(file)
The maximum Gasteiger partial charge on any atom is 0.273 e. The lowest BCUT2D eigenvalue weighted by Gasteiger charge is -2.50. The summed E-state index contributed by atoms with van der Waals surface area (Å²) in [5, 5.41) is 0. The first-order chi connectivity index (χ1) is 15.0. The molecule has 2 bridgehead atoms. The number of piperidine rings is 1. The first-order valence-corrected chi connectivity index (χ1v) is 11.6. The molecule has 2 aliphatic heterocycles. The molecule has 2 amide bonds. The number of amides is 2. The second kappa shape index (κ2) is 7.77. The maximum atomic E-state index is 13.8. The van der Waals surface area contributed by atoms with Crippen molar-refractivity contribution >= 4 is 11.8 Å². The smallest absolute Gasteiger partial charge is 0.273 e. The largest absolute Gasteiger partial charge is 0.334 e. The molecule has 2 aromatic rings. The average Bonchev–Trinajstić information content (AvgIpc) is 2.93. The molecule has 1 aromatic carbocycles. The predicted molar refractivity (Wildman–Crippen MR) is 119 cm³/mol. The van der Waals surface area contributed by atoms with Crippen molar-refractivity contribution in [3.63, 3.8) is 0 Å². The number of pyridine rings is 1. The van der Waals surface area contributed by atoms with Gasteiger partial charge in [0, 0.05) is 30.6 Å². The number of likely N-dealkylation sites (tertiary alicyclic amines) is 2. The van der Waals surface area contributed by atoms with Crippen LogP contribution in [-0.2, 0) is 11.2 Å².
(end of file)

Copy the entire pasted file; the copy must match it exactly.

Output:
The maximum Gasteiger partial charge on any atom is 0.273 e. The lowest BCUT2D eigenvalue weighted by Gasteiger charge is -2.50. The summed E-state index contributed by atoms with van der Waals surface area (Å²) in [5, 5.41) is 0. The first-order chi connectivity index (χ1) is 15.0. The molecule has 2 bridgehead atoms. The number of piperidine rings is 1. The first-order valence-corrected chi connectivity index (χ1v) is 11.6. The molecule has 2 aliphatic heterocycles. The molecule has 2 amide bonds. The number of amides is 2. The second kappa shape index (κ2) is 7.77. The maximum atomic E-state index is 13.8. The van der Waals surface area contributed by atoms with Crippen molar-refractivity contribution >= 4 is 11.8 Å². The smallest absolute Gasteiger partial charge is 0.273 e. The largest absolute Gasteiger partial charge is 0.334 e. The molecule has 2 aromatic rings. The average Bonchev–Trinajstić information content (AvgIpc) is 2.93. The molecule has 1 aromatic carbocycles. The predicted molar refractivity (Wildman–Crippen MR) is 119 cm³/mol. The van der Waals surface area contributed by atoms with Crippen molar-refractivity contribution in [3.63, 3.8) is 0 Å². The number of pyridine rings is 1. The van der Waals surface area contributed by atoms with Gasteiger partial charge in [0, 0.05) is 30.6 Å². The number of likely N-dealkylation sites (tertiary alicyclic amines) is 2. The van der Waals surface area contributed by atoms with Crippen LogP contribution in [-0.2, 0) is 11.2 Å².